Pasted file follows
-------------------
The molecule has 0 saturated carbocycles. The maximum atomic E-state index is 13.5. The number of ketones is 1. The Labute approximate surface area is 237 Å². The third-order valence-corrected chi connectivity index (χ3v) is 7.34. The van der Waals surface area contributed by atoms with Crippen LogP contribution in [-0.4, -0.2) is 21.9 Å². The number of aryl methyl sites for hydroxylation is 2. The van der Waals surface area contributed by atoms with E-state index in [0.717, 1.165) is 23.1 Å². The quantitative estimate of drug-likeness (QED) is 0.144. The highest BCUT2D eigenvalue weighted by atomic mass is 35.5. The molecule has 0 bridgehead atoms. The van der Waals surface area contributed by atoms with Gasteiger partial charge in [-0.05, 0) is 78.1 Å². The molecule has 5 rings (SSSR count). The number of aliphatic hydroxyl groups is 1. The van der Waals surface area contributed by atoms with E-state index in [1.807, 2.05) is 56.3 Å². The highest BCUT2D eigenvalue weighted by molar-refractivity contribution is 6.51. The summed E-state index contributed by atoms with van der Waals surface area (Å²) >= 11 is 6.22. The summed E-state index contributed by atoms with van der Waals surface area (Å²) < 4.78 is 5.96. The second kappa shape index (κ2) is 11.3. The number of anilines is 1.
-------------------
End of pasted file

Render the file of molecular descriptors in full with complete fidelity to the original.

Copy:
The molecule has 0 saturated carbocycles. The maximum atomic E-state index is 13.5. The number of ketones is 1. The Labute approximate surface area is 237 Å². The third-order valence-corrected chi connectivity index (χ3v) is 7.34. The van der Waals surface area contributed by atoms with Crippen LogP contribution in [-0.4, -0.2) is 21.9 Å². The number of aryl methyl sites for hydroxylation is 2. The van der Waals surface area contributed by atoms with E-state index in [0.717, 1.165) is 23.1 Å². The quantitative estimate of drug-likeness (QED) is 0.144. The highest BCUT2D eigenvalue weighted by atomic mass is 35.5. The molecule has 0 bridgehead atoms. The van der Waals surface area contributed by atoms with Gasteiger partial charge in [-0.05, 0) is 78.1 Å². The molecule has 5 rings (SSSR count). The number of aliphatic hydroxyl groups is 1. The van der Waals surface area contributed by atoms with E-state index in [1.807, 2.05) is 56.3 Å². The highest BCUT2D eigenvalue weighted by molar-refractivity contribution is 6.51. The summed E-state index contributed by atoms with van der Waals surface area (Å²) >= 11 is 6.22. The summed E-state index contributed by atoms with van der Waals surface area (Å²) < 4.78 is 5.96. The second kappa shape index (κ2) is 11.3. The number of anilines is 1.